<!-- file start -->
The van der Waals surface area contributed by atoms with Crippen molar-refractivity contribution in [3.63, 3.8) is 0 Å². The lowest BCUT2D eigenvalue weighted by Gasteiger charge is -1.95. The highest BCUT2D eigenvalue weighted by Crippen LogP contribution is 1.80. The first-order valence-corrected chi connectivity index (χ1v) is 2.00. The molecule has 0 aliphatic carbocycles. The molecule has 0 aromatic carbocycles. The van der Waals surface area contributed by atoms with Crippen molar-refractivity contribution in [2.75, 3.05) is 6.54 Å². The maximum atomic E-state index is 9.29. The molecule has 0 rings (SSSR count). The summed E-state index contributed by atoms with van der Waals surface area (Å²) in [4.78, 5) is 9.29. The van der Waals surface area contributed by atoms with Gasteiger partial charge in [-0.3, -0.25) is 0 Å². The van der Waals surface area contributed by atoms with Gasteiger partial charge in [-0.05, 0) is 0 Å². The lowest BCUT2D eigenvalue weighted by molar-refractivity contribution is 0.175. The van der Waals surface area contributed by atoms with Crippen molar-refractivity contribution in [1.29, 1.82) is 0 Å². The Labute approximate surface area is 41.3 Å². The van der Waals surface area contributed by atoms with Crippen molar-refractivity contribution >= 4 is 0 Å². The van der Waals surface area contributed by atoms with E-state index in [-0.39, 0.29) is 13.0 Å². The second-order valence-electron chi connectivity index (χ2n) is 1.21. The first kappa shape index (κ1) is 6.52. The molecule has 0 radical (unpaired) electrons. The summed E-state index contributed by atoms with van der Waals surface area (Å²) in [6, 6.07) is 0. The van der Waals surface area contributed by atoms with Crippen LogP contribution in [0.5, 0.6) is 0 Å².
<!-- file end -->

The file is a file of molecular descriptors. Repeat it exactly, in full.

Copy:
The van der Waals surface area contributed by atoms with Crippen molar-refractivity contribution in [3.63, 3.8) is 0 Å². The lowest BCUT2D eigenvalue weighted by Gasteiger charge is -1.95. The highest BCUT2D eigenvalue weighted by Crippen LogP contribution is 1.80. The first-order valence-corrected chi connectivity index (χ1v) is 2.00. The molecule has 0 aliphatic carbocycles. The molecule has 0 aromatic carbocycles. The van der Waals surface area contributed by atoms with Crippen molar-refractivity contribution in [2.75, 3.05) is 6.54 Å². The maximum atomic E-state index is 9.29. The molecule has 0 rings (SSSR count). The summed E-state index contributed by atoms with van der Waals surface area (Å²) in [4.78, 5) is 9.29. The van der Waals surface area contributed by atoms with Gasteiger partial charge in [-0.3, -0.25) is 0 Å². The van der Waals surface area contributed by atoms with Gasteiger partial charge in [-0.05, 0) is 0 Å². The lowest BCUT2D eigenvalue weighted by molar-refractivity contribution is 0.175. The van der Waals surface area contributed by atoms with Crippen molar-refractivity contribution in [1.29, 1.82) is 0 Å². The Labute approximate surface area is 41.3 Å². The van der Waals surface area contributed by atoms with Crippen molar-refractivity contribution >= 4 is 0 Å². The van der Waals surface area contributed by atoms with E-state index in [-0.39, 0.29) is 13.0 Å². The second-order valence-electron chi connectivity index (χ2n) is 1.21. The first kappa shape index (κ1) is 6.52. The molecule has 0 radical (unpaired) electrons. The summed E-state index contributed by atoms with van der Waals surface area (Å²) in [6, 6.07) is 0. The van der Waals surface area contributed by atoms with Crippen LogP contribution in [0.5, 0.6) is 0 Å².